Abell 48-a rare WN-type central star of a planetary nebula

  • A considerable fraction of the central stars of planetary nebulae (CSPNe) are hydrogen-deficient. Almost all of these H-deficient central stars (CSs) display spectra with strong carbon and helium lines. Most of them exhibit emission-line spectra resembling those of massive WC stars. Therefore these stars are classed as CSPNe of spectral type [WC]. Recently, quantitative spectral analysis of two emission-line CSs, PB 8 and IC 4663, revealed that these stars do not belong to the [WC] class. Instead PB 8 has been classified as [WN/WC] type and IC 4663 as [WN] type. In this work we report the spectroscopic identification of another rare [WN] star, the CS of Abell 48. We performed a spectral analysis of Abell 48 with the Potsdam Wolf-Rayet (PoWR) models for expanding atmospheres. We find that the expanding atmosphere of Abell 48 is mainly composed of helium (85 per cent by mass), hydrogen (10 per cent) and nitrogen (5 per cent). The residual hydrogen and the enhanced nitrogen abundance make this object different from the other [WN] star ICA considerable fraction of the central stars of planetary nebulae (CSPNe) are hydrogen-deficient. Almost all of these H-deficient central stars (CSs) display spectra with strong carbon and helium lines. Most of them exhibit emission-line spectra resembling those of massive WC stars. Therefore these stars are classed as CSPNe of spectral type [WC]. Recently, quantitative spectral analysis of two emission-line CSs, PB 8 and IC 4663, revealed that these stars do not belong to the [WC] class. Instead PB 8 has been classified as [WN/WC] type and IC 4663 as [WN] type. In this work we report the spectroscopic identification of another rare [WN] star, the CS of Abell 48. We performed a spectral analysis of Abell 48 with the Potsdam Wolf-Rayet (PoWR) models for expanding atmospheres. We find that the expanding atmosphere of Abell 48 is mainly composed of helium (85 per cent by mass), hydrogen (10 per cent) and nitrogen (5 per cent). The residual hydrogen and the enhanced nitrogen abundance make this object different from the other [WN] star IC 4663. We discuss the possible origin of this atmospheric composition.show moreshow less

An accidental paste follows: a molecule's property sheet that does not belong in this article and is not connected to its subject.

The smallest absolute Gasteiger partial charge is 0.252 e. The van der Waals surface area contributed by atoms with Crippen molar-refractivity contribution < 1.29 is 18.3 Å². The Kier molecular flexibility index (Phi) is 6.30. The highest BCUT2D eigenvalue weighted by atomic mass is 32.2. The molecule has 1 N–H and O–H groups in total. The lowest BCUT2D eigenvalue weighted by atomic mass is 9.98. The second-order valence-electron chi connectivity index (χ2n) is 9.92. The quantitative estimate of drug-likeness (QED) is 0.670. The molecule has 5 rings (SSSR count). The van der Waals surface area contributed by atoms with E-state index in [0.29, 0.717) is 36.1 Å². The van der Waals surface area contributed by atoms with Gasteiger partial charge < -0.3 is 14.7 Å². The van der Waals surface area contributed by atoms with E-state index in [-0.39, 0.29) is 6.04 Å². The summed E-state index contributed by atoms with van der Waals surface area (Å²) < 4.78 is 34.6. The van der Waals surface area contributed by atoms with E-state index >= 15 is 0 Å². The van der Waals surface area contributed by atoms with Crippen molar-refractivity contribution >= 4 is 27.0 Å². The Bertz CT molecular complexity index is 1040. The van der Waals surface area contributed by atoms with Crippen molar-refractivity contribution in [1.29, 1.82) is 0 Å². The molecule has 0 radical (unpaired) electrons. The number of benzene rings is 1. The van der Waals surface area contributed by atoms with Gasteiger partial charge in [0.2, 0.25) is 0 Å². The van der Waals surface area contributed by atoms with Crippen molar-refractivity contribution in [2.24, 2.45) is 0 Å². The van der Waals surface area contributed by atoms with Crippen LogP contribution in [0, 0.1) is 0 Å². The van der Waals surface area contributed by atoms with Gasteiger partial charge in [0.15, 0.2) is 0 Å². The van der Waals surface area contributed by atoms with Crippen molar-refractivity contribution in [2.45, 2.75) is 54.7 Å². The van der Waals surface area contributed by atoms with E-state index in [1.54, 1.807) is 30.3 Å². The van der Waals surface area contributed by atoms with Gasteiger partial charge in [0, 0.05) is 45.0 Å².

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Author:Helge Todt, A. Y. Kniazev, V. V. Gvaramadze, Wolf-Rainer HamannORCiDGND, D. Buckley, L. Crause, S. M. Crawford, A. A. S. Gulbis, C. Hettlage, E. Hooper, T. -O. Husser, P. Kotze, N. Loaring, K. H. Nordsieck, D. O'Donoghue, T. Pickering, S. Potter, E. Romero-Colmenero, P. Vaisanen, T. Williams, M. Wolf
DOI:https://doi.org/10.1093/mnras/stt056
ISSN:0035-8711 (print)
ISSN:1365-2966 (online)
Parent Title (English):Monthly notices of the Royal Astronomical Society
Publisher:Oxford Univ. Press
Place of publication:Oxford
Document Type:Article
Language:English
Year of first Publication:2013
Year of Completion:2013
Release Date:2017/03/26
Tag:planetary nebulae: general; planetary nebulae: individual: PN G029.0+00.4; stars: AGB and post-AGB; stars: Wolf-Rayet; stars: abundances; stars: mass-loss
Volume:430
Issue:3
Pagenumber:11
First Page:2302
Last Page:2312
Funder:National Research Foundation (NRF) of South Africa; Southern African Large Telescope (SALT) [2010-1-RSA_OTH-001, 2011-3-RSA_OTH-002]
Organizational units:Mathematisch-Naturwissenschaftliche Fakultät / Institut für Physik und Astronomie
Peer Review:Referiert